I’ve written before about Istanbul and about my body becoming home when home was thousands of miles away. But I recently wrote a little essay about the shoes that got me across that city and across my fears of loneliness, and it was published by the very cool blog/project, Worn Stories, which was also published as a very neat book last year. Here’s an except from the essay, but to read the rest, visit this excellent source of personal stories told through the things we wear.
“…For this trip, I bought myself a beautiful pair of dark brown, soft leather sandals, simple, but with a woven pattern over the toes and built to last. They were stiff at first; I didn’t plan to wear them everyday. But the heavy heat and humidity kept me from grabbing my boots. And soon, I was forced to break them in – to tamp down thoughts like, “what the hell am I doing here and why?” I walked. From the moment I woke to sundown, I’d just walk and walk. First, it was about making my body so tired it might quiet my mind. But soon it became about finding my way, becoming oriented in a strange new place and being comfortable getting lost. And then, getting lost became the aim. I wanted to discover what I never could have planned to find, to wander into unknown areas of the dense city, walk up and down the meandering hills, stumble upon graveyards filled with kings and forgotten mosques with crumbling tiles. By getting lost, I could lose myself. And by losing myself, I could patch together a new me: tan from the Mediterranean sun and as confident of my direction in the streets as in my reasoning for flying across the world to combat restlessness….”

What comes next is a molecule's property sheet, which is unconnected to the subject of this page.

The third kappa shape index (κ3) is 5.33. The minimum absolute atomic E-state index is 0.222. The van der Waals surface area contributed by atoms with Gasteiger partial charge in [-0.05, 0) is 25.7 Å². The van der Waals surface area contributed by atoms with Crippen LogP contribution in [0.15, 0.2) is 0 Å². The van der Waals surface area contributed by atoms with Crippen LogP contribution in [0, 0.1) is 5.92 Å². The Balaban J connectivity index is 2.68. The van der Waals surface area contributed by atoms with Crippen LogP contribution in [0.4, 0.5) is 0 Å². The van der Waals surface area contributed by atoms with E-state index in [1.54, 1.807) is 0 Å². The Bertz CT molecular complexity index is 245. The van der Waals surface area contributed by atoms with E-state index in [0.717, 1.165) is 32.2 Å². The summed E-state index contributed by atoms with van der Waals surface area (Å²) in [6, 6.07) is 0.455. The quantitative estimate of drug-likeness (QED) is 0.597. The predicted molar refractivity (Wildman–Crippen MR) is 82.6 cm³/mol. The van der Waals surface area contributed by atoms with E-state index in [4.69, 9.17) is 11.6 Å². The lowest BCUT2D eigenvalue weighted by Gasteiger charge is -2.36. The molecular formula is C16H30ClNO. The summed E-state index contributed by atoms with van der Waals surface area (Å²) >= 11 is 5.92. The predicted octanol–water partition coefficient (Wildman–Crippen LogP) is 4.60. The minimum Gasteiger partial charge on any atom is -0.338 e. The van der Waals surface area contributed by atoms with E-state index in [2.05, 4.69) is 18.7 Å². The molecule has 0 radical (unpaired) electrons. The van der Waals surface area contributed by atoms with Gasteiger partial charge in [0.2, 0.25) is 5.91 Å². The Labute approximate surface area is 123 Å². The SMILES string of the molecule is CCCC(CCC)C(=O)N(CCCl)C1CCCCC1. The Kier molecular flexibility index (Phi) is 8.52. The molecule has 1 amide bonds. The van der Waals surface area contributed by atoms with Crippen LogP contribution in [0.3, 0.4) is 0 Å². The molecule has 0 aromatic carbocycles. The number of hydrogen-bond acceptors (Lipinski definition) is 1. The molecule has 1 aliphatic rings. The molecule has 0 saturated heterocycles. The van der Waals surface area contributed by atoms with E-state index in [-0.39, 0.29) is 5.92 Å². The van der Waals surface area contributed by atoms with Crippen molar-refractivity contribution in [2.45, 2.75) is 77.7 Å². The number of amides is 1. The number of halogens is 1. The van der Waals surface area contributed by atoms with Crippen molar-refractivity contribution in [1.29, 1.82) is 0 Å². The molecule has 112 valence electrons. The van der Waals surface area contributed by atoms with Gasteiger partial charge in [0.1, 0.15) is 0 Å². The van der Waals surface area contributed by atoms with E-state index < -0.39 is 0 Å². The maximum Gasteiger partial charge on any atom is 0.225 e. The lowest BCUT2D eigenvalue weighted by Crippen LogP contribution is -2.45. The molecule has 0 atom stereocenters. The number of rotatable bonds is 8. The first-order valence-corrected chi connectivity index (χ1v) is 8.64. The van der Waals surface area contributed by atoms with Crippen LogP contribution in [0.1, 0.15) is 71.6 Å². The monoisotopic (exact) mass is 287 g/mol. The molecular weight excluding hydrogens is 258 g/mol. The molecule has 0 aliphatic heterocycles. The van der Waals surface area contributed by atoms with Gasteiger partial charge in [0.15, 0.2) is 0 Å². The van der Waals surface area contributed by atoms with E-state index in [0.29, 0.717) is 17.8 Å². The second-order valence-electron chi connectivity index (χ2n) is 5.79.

Continued at Worn Stories.